Get Up, Stand Up
It was heartening to read Garret Keizer condemn the fact that labor leaders “turned their backs” on Bernie Sanders’s candidacy in 2016 and willfully scorned their own members by refusing to conduct any meaningful poll of their preferences [“Labor’s Last Stand,” Essay, September]. Like many members of the American Federation of State, County and Municipal Employees, I was stunned by our leadership’s endorsement, during the 2016 Democratic primary season, of Hillary Clinton, arguably the least union-friendly candidate, who initially refused to support a $15 per hour minimum wage.
Many of us cannot surrender to the suggestion that this endorsement stemmed simply from garden-variety cronyism, and we are left with a suspicion of corruption among AFL-CIO leaders. Eugene Debs’s goal of the working class emancipating itself cannot occur as long as the largest unions leave themselves open to such suspicions—especially when those same unions have made it effectively impossible for members to replace their representation with a more accountable union.
Perhaps Congress will eventually pass laws that require more transparency and accountability from union leaders. If not, unions themselves must bear some of the blame for their members who, in the wake of the Supreme Court’s decision in Janus v. AFSCME, are wondering whether they should continue paying their dues. This would be a profoundly tragic outcome, since even a union that makes misguided presidential endorsements is an invaluable ally to workers.
I agree with Keizer’s assertion that labor has been marching in lockstep with the Democrats for too long. Most of today’s leaders couldn’t muster the intellectual imagination—let alone the courage or conviction—to buck the Democratic Party, as United Mine Workers of America president John L. Lewis did during the Second World War, when he led his members in a strike to win decent wages and benefits. This lack of political vision can be partially attributed to the class background of union staff.
Keizer acknowledges that “union staff are not necessarily recruited from the rank and file,” but this understates the problem. Labor unions function largely as employment agencies for middle-class idealists who either failed to complete college or couldn’t find work in their field of study. The clear majority of union staff and officers therefore know little about the lives of average workers. Most of the “movement” in labor today is the sound of this staff jumping between unions, initially looking for their place in a romantic class struggle but eventually settling for a job that pays well without necessarily helping or respecting the workers it ostensibly represents.
In the wake of the Janus decision, labor unions need to ensure that they are enticing workers to join, rather than leave, their ranks. This will be best achieved by supporting radically better outcomes.
Americans overwhelmingly agree that working families should have pathways into the middle class, but employers are not going to give up ground without a fight. More cogent campaigns will be beneficial not only to union members but, ultimately, to the broader economy. It will take only glimmers of success to help resuscitate unions.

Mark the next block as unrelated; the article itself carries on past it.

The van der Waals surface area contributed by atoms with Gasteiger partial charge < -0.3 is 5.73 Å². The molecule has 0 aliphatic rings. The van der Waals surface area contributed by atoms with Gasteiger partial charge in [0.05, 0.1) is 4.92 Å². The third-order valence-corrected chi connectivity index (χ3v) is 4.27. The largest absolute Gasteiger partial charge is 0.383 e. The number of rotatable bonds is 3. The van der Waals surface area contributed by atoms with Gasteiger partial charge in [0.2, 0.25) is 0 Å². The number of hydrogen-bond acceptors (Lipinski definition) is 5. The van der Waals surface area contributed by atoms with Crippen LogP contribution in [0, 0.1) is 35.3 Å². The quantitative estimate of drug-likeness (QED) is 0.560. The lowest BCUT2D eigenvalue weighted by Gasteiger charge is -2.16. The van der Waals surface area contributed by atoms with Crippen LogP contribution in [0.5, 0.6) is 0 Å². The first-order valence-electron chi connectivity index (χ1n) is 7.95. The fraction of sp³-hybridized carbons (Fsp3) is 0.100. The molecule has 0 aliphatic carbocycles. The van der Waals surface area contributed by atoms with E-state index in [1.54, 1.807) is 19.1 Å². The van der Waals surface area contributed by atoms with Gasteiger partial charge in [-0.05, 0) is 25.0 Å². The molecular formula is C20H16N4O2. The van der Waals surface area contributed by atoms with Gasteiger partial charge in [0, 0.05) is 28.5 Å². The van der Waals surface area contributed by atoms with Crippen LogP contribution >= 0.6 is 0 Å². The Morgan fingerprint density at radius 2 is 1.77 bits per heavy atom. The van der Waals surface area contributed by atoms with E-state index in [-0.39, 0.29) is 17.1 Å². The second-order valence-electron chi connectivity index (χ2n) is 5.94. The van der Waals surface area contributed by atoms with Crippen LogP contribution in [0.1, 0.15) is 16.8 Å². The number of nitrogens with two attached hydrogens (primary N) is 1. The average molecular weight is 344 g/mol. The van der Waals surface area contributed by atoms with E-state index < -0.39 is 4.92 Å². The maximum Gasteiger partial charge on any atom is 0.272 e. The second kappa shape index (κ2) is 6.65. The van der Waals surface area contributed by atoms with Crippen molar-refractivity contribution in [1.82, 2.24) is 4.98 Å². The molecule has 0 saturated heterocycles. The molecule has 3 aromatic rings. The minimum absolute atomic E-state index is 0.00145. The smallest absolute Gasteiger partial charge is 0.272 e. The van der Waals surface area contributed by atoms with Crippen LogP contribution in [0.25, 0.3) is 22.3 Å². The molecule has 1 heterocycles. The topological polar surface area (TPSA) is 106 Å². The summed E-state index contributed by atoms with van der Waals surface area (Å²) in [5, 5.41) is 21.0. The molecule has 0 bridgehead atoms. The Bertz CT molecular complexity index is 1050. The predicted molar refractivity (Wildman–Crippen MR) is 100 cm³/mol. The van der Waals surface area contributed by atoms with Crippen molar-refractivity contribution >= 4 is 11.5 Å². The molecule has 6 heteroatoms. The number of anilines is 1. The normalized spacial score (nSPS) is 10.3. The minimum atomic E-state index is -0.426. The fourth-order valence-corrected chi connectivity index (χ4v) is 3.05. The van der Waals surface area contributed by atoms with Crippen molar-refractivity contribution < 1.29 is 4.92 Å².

St. Paul, Minn.
I commend Rohini Mohan for bringing to light the violence at the heart of India’s burgeoning right-wing Hindu fanaticism [“A Template for Hate,” Letter from India, September]. Threats against and attacks on those perceived as critical of the Hindu ideology are ongoing in parts the country—violence that is enabled by the normalizing if not tacit acceptance by political leaders like Prime Minister Narendra Modi. Despite his love of tweeting, Modi took almost two weeks to address the killing of Mohammed Akhlaq.
Of course, Modi—who, as chief minister of his home state, oversaw the massacre of hundreds of Muslims—is not alone in accepting such violence. So long as citizens and especially elected leaders remain resigned to the existence of far-right extremism—whether in Uttar Pradesh or Charlottesville, Virginia—the brutality will continue, and the humanity of those who shrug and accept it will erode.
Mine Own Engineer
Mort Rosenblum outlines the extent to which natural resources are pillaged by the mining industry [“Range Wars,” Folio, September]. It is up to elected officials to withstand industry pressure and to consider the long-term costs of such projects. Too often, when mining projects cease to be profitable, the mostly foreign companies in charge (which minimize their tax liability) tend to either go bankrupt or simply pay the Environmental Protection Agency a token fine to clean up the mess. Neither is a solution that addresses the broader consequences of the project: taxpayers are left subsidizing cleanup attempts, and the nation is left with yet another abandoned mine, adding to the half million that already exist.
“Labor’s Last Stand” incorrectly stated the proportions of public- and private-sector union membership. While rates of union membership are substantially higher in the public sector, there are still more total union members in the private sector than in the public.
Additionally, the essay incorrectly stated that 6.5 percent of public-sector workers belong to a union; this number refers to private-sector union membership. We regret the errors.